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Colgan Crash Experience

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Here's what Fox news is saying: "Colgan Air First Officer Rebecca Shaw, who has been with the airline since January 16, 2008, and had flown 2,244 hours with Colgan."
For the sake of discussion, let's say 16-JAN-08 is 392 days ago (365 days in a year plus 27 more for the period 16-JAN-09 until today, 13-FEB-09).
When I divide 2244 hours by 392 days, I get 5.72 hours per day of flying. This seems an almost impossibly high number of hours.
Anyone know anything about duty assignments at Colgan?

They (CNN) are known to cross their numbers.  It may be her total time, or her years are wrong.  As for the accident I responded this to an earlier blog:

It looks like everything happened right as they were coming up on the LOM (marker).  She was cleared, established, coming over the LOM and had just been passed off to the tower by approach.   

It looks like it is all ice related.  That is the exact point where everything would have been deploying out and the power is being slightly reduced.  The crash site is not even a half mile from the NDB-LOM ( KLUMP).   It may be the result of a partial or un-equal deployment of any one of the flaps, slats, or gear… or just a total ice function effecting lift.  The -8s only have leading edge boots and don’t have heated or bleeding wings.  I know a little Cessna can gain several hundred pounds a minute in really bad freezing rain.    As for the slight LOC (localizer) fluctuation that was reported, that is normal when another aircraft crosses the LOC runway and that is what had happened as the aircraft that made that particular report was inbound.  No one was crossing the active when 3407 was on the approach.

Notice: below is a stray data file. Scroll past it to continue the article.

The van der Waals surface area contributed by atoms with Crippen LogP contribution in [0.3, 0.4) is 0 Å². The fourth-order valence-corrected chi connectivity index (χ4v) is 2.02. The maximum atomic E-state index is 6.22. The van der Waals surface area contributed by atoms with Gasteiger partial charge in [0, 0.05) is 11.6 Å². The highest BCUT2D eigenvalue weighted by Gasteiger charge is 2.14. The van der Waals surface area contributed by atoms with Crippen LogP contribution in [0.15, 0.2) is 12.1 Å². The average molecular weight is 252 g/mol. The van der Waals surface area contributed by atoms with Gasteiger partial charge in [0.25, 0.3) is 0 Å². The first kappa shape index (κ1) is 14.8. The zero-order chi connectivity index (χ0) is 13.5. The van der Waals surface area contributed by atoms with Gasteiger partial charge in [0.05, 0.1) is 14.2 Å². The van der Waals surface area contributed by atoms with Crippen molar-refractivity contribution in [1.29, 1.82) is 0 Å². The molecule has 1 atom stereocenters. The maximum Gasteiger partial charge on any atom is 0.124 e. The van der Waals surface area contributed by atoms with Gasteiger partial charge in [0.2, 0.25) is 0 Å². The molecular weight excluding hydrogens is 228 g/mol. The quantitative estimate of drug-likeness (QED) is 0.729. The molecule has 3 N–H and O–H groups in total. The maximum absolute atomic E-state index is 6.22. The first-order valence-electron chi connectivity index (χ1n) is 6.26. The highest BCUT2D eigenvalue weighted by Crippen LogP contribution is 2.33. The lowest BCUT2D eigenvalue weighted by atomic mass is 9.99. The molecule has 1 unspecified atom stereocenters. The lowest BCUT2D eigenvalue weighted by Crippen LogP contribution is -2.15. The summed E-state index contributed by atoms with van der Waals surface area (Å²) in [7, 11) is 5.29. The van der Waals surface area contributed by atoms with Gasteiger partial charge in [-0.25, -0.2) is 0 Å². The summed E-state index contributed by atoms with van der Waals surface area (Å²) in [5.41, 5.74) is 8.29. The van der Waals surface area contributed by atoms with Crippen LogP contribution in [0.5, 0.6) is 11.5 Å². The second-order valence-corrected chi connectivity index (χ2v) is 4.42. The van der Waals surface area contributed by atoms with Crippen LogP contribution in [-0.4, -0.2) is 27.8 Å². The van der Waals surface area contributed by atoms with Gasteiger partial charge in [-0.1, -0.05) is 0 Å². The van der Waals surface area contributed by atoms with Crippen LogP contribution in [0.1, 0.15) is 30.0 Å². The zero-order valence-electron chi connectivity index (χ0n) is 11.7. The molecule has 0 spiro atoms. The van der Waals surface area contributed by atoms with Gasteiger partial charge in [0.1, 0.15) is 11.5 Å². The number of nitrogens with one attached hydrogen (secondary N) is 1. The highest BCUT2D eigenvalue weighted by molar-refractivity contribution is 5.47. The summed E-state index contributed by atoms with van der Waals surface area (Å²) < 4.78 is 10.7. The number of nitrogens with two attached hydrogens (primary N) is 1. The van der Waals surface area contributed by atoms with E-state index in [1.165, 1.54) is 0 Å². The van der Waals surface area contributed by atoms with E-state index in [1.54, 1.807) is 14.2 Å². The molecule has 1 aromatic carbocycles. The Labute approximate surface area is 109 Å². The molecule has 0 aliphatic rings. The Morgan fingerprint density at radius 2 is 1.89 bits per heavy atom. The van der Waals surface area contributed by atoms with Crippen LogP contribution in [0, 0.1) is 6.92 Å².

I am trying to figure out which it is.  Ice effecting mechanical systems or Ice effecting the wings and weight.  There are supposed to be sensors that prevent differential deployment of flaps, slats, and speed brakes, but I don’t know the exact details of the -8 400s


You are correct about the Dash 8 not using bleed air in the wing anti-ice system. The only part of the ant-ice system that uses bleed air is around the engine inlets. My speculation concurs with the ice therory. Its strange that it droped out of the sky that fast and there was no mayday from the crew. If you listen to the recording, the co-pilots voice sounds relaxed in the begining, then the last transmission when they are handed off to tower, her voice sounds "hurried", but not distressed. Very strange.

My instructor and I had a chat about this on an instrument lesson today. Basically, if you're icing up, don't touch the flaps! Ice can cause such a drastic change to the wing profile that even when the flaps come down equally, it can upset the aerodynamic forces enough to upset the airplane in a hurry. In that case it is just better to carry the extra speed and land long than not at all. :(

When an aircraft is at or near the OM, they're only about 1600-1700 AGL. I'm not sure what approach speed they use, but as sudden as this situation developed, I doubt there was much time for recovery.

There was a recent Norwegian report about an incident where an ATR 42 suddenly lost 1500 ft due to icing. http://aviation-safety.net/go.php?http://www.aibn.no/items/3216/144/8519822396/LN-FAO%20Eng..pdf

Differences with Buffalo: the Norwegian pilots had no reason to extend the flaps and they were at higher altitude.


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